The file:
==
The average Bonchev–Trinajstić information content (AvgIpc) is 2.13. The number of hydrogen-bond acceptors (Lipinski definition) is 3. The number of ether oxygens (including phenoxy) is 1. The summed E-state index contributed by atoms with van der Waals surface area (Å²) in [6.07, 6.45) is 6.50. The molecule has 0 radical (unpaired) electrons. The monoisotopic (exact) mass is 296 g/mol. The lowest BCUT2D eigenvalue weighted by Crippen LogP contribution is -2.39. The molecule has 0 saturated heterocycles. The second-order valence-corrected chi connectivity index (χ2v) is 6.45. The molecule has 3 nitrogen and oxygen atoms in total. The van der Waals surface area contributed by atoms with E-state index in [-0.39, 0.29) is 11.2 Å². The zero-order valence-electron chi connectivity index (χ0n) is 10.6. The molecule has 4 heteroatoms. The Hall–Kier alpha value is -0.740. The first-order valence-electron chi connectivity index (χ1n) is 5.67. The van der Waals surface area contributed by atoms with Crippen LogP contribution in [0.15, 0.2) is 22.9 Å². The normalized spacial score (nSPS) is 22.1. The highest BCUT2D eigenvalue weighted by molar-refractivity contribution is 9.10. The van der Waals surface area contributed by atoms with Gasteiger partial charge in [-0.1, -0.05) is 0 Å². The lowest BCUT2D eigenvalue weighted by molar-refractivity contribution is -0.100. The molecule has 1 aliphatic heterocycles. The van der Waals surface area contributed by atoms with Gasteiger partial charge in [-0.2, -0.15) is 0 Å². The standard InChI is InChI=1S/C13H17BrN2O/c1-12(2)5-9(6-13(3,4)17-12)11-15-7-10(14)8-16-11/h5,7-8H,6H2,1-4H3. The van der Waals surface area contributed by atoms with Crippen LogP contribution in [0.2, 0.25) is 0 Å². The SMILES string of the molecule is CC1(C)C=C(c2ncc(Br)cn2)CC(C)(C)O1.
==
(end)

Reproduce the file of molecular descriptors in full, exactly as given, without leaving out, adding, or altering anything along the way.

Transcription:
The average Bonchev–Trinajstić information content (AvgIpc) is 2.13. The number of hydrogen-bond acceptors (Lipinski definition) is 3. The number of ether oxygens (including phenoxy) is 1. The summed E-state index contributed by atoms with van der Waals surface area (Å²) in [6.07, 6.45) is 6.50. The molecule has 0 radical (unpaired) electrons. The monoisotopic (exact) mass is 296 g/mol. The lowest BCUT2D eigenvalue weighted by Crippen LogP contribution is -2.39. The molecule has 0 saturated heterocycles. The second-order valence-corrected chi connectivity index (χ2v) is 6.45. The molecule has 3 nitrogen and oxygen atoms in total. The van der Waals surface area contributed by atoms with E-state index in [-0.39, 0.29) is 11.2 Å². The zero-order valence-electron chi connectivity index (χ0n) is 10.6. The molecule has 4 heteroatoms. The Hall–Kier alpha value is -0.740. The first-order valence-electron chi connectivity index (χ1n) is 5.67. The van der Waals surface area contributed by atoms with Crippen LogP contribution in [0.15, 0.2) is 22.9 Å². The normalized spacial score (nSPS) is 22.1. The highest BCUT2D eigenvalue weighted by molar-refractivity contribution is 9.10. The van der Waals surface area contributed by atoms with Gasteiger partial charge in [-0.1, -0.05) is 0 Å². The lowest BCUT2D eigenvalue weighted by molar-refractivity contribution is -0.100. The molecule has 1 aliphatic heterocycles. The van der Waals surface area contributed by atoms with Gasteiger partial charge in [-0.2, -0.15) is 0 Å². The standard InChI is InChI=1S/C13H17BrN2O/c1-12(2)5-9(6-13(3,4)17-12)11-15-7-10(14)8-16-11/h5,7-8H,6H2,1-4H3. The van der Waals surface area contributed by atoms with Crippen LogP contribution in [0.2, 0.25) is 0 Å². The SMILES string of the molecule is CC1(C)C=C(c2ncc(Br)cn2)CC(C)(C)O1.